Recently, DiRT 5 gameplay footage has surfaced online to showcase the upcoming rally arcade-sim game from racing game veterans Codemasters.
When discussing DiRT 5 gameplay, there’s a few things that are worth focusing on throughout this article. Firstly, there are two performance modes for DiRT 5 on the Xbox Series Consoles. On the Xbox Series X, you can choose from Image Quality Mode and Frame Rate Mode. Image Quality Mode prioritises the visuals and offers semi-consistent 60 FPS performance, however Frame Rate Mode offers a more-consistent FPS and allegedly hits 120 FPS fairly well.
Without a 120 FPS option on a lot of video-sharing platforms, it’ll be difficult to experience this improvement without a hands-on test. However, the dusty tracks that feature throughout DiRT 5 are complimented well with the increased frame rates. Unlike DiRT 4, though, DiRT 5 only features one handling mode. Rather than “fun” and “realistic”, DiRT 5 is geared more towards the arcade-stylings of “fun”.
Check Out DiRT 5 Gameplay From Codemasters Below
One criticism seen online is that DiRT 5 still underwhelms and doesn’t deliver graphically on the promises of next-generation consoles. Reportedly, it looks incredibly similar to DiRT 4 and allegedly the terrain is the worst of it. Sadly, in a rally-cross game such as DiRT 5, terrain is a fairly big feature.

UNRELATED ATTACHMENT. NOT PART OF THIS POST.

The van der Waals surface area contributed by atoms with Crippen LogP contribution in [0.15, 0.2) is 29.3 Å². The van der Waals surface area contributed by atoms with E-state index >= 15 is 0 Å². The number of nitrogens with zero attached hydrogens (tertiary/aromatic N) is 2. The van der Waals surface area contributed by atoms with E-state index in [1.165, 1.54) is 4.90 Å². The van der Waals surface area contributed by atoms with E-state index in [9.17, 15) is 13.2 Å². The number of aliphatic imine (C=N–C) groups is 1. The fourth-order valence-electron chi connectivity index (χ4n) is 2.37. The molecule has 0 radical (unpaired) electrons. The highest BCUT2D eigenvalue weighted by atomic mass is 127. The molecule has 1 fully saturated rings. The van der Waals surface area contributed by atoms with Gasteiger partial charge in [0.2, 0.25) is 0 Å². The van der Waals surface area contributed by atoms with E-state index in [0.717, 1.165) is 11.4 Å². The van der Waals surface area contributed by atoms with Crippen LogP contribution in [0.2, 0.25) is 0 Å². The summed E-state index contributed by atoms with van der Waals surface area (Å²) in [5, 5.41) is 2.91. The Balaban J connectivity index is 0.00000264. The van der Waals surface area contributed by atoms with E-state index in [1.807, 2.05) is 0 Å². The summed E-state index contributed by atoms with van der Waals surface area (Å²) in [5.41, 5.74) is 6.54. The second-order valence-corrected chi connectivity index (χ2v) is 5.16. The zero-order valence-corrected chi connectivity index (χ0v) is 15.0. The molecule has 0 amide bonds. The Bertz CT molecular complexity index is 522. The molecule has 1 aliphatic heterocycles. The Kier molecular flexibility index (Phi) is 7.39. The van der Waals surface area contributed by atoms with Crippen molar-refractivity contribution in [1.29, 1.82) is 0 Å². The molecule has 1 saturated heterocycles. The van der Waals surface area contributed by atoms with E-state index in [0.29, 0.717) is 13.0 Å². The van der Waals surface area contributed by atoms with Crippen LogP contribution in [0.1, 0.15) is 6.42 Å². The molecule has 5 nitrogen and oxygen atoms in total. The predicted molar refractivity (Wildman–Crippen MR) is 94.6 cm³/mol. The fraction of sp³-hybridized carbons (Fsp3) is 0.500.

Allegedly, this is not aided by the limited camera usage and low-resolution distance backdrops. It all takes away from the experience you’re meant to be having. DiRT 5 appears to utilise the next-gen console technology through it’s gameplay and stability, more than pushing the limits of it’s graphical performance.
Discussions on DiRT 5 do raise an important question regarding cross-generational titles: Will Developers be able to full utilise the advantages of the new technology if they are still catering to older consoles? It seems unlikely, in truth. When you play the Black Ops Cold War Beta, for example, it doesn’t feel like a next-gen title. It just feels like a new Black Ops. Not to say this is a bad thing, but it does make you wonder if the next-gen option is even going to be worth the extra money.